YouTube and copyright: the Platonic solution

The lawyers now want a shot at YouTube.  All that copyright in violation  All that  intellectual property at risk.  All those hours ripe for billing.  Brother, can you hook a lawyer up?   

There is a simple solution, a way to keep them out: make certain the quality of YouTube remains deplorable.  This will indicate that we are not posting the original clip from Borat, but a representation of the first form.  It isn’t pretty…and that’s a good thing.   

The YouTube version is a copy.  It’s purpose is indexical.  It exists to point to the Platonic original.  It does not pretend to duplicate the original, anymore than a road sign for New York City duplicates New York City.  So enough of the lawyerly anxiety that says if copying is allowed, copyright is void.  There are copies…and there are originals.  The imperfections of YouTube help make this distinction clear.  Only an idiot or a lawyer would confuse them.

Or, let’s think about this from an economic and anthropological point of view. This is  the difference between stealing and borrowing.  When we steal, we make ourselves the beneficiary of value that someone else has created.  When we borrow, for these  YouTube purposes, we create value for ourselves without diminishing value for the owner. 

But of course, on the internet, borrowing actually results in value augmentation for the owner.  My use of your material gives you exposure. As long as the quality is bad enough, no one is going to pay me…or not pay you.  This point is now "standard issue" wisdom in the internet economy.  I don’t know who said it first.  Doc Searls?  But everyone gets this, including the likes of Mark Cuban.  The lawyers should really stay in more.

More social scientifically, when we "borrow" something to show on YouTube, we have effectively nominated ourselves as diffusion agents.  Without the first, second and third adopters, many world transforming innovations would languish at the precipice of Geoffrey Moore’s chasm. This too is entirely clear.  I can’t believe in a time of very noisy markets and positively Amazonian competition that producers wouldn’t want every diffusion partner that comes their way.  I can’t believe they would want to shut themselves out of the wisdom crowds. 

The problem here may be one of vested interest.  Every profession has found a way to make itself the beneficiary of the new economies and cultures that the internet has opened up.  Lawyers, on the other hand, have not been quite so well served.  I don’t say we should doubt their motives when they call for the protection of copyright.  Um, yes I do.

3 thoughts on “YouTube and copyright: the Platonic solution

  1. Rob Fields

    I think this really is, as you point out, an issue of diffusion. As the marketplace fragments and subdivides even more, and mass media continues to show declining efficiencies, content producers will need partners to give them the reach and penetration they once enjoyed out of course. And I think its even more critical when what’s at stake is not just communications effectiveness, but cultural relevance.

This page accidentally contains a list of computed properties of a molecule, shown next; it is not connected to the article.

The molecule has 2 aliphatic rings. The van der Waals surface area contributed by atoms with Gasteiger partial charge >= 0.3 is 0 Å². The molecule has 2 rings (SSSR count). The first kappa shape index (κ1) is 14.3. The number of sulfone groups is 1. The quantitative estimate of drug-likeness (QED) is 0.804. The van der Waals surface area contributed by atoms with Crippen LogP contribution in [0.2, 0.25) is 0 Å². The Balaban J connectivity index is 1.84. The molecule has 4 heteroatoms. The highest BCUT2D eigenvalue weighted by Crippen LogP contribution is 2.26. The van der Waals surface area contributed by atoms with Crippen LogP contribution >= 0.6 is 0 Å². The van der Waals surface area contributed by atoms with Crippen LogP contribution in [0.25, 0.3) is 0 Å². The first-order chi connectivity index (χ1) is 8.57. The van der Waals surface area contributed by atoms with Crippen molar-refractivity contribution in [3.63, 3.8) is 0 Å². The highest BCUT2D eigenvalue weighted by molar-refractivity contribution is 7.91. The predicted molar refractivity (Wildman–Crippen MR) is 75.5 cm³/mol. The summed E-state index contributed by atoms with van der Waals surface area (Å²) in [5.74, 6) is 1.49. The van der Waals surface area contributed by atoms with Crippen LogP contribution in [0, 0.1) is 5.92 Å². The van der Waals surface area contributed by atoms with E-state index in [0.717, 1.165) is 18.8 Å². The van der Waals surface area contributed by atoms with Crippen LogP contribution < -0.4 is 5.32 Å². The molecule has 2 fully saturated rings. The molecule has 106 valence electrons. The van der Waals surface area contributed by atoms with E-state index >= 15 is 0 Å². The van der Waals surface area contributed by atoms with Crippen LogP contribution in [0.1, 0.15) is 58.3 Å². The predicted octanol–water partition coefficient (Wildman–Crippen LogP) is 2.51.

2. Tom Asacker

    I’m not so sure about the argument, Grant. If time and attention are, in fact, the scarce commodities today, who’s to say whether audiences will gravitate towards the original, rather than continue to consume free, albeit lower quality, Cliff-Notes-type reproductions.

  3. Graham Hill


    I think it is also about that old bugbear, “control”.

    Companies want to control their creations as far as possible. Particularly, channels to market. Control is part of the comfortable illusion that management creates for itself through things like strategy away-days, marketing plans and budgetting.

    It reminds me of the recent tussle between Tesco & Asda and the makers of certain luxury goods. Both supermarkets sourced bona-fide grey imports from non-EU sources and sold them at much lower than MRP to the eager public. The luxury goods owners objected because they had no control over how their products went to market. The European Court supported the luxury goods owners. The supermarkets ignored the Court anyway.

    If Tom Asacker is right (of course he is!) and all a brand is is a series of emotions and the associated feelings that a customer has about it, then heaven help the brand if the feelings it evokes are generated in response to heavy-handed attempts to control brands by marketers and lawyers.

    Graham Hill

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